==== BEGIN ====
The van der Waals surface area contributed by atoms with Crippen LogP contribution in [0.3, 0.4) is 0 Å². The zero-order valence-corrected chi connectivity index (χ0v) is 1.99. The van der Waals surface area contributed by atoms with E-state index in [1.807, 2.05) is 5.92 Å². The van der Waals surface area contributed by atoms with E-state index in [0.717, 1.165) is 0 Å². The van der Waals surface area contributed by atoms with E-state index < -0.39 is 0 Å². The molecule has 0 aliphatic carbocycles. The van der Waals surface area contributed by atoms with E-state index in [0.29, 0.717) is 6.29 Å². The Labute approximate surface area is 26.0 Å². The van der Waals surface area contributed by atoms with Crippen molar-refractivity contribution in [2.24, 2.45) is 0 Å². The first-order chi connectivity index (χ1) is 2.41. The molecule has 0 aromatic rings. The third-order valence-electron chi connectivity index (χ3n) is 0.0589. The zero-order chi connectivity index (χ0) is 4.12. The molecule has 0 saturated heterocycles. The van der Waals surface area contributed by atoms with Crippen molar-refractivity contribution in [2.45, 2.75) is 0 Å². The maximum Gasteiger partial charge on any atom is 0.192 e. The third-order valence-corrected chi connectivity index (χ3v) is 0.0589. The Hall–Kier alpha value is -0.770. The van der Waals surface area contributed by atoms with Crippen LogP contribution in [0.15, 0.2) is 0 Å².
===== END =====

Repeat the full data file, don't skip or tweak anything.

The van der Waals surface area contributed by atoms with Crippen LogP contribution in [0.3, 0.4) is 0 Å². The zero-order valence-corrected chi connectivity index (χ0v) is 1.99. The van der Waals surface area contributed by atoms with E-state index in [1.807, 2.05) is 5.92 Å². The van der Waals surface area contributed by atoms with E-state index in [0.717, 1.165) is 0 Å². The van der Waals surface area contributed by atoms with E-state index < -0.39 is 0 Å². The molecule has 0 aliphatic carbocycles. The van der Waals surface area contributed by atoms with E-state index in [0.29, 0.717) is 6.29 Å². The Labute approximate surface area is 26.0 Å². The van der Waals surface area contributed by atoms with Crippen molar-refractivity contribution in [2.24, 2.45) is 0 Å². The first-order chi connectivity index (χ1) is 2.41. The molecule has 0 aromatic rings. The third-order valence-electron chi connectivity index (χ3n) is 0.0589. The zero-order chi connectivity index (χ0) is 4.12. The molecule has 0 saturated heterocycles. The van der Waals surface area contributed by atoms with Crippen molar-refractivity contribution in [2.45, 2.75) is 0 Å². The maximum Gasteiger partial charge on any atom is 0.192 e. The third-order valence-corrected chi connectivity index (χ3v) is 0.0589. The Hall–Kier alpha value is -0.770. The van der Waals surface area contributed by atoms with Crippen LogP contribution in [0.15, 0.2) is 0 Å².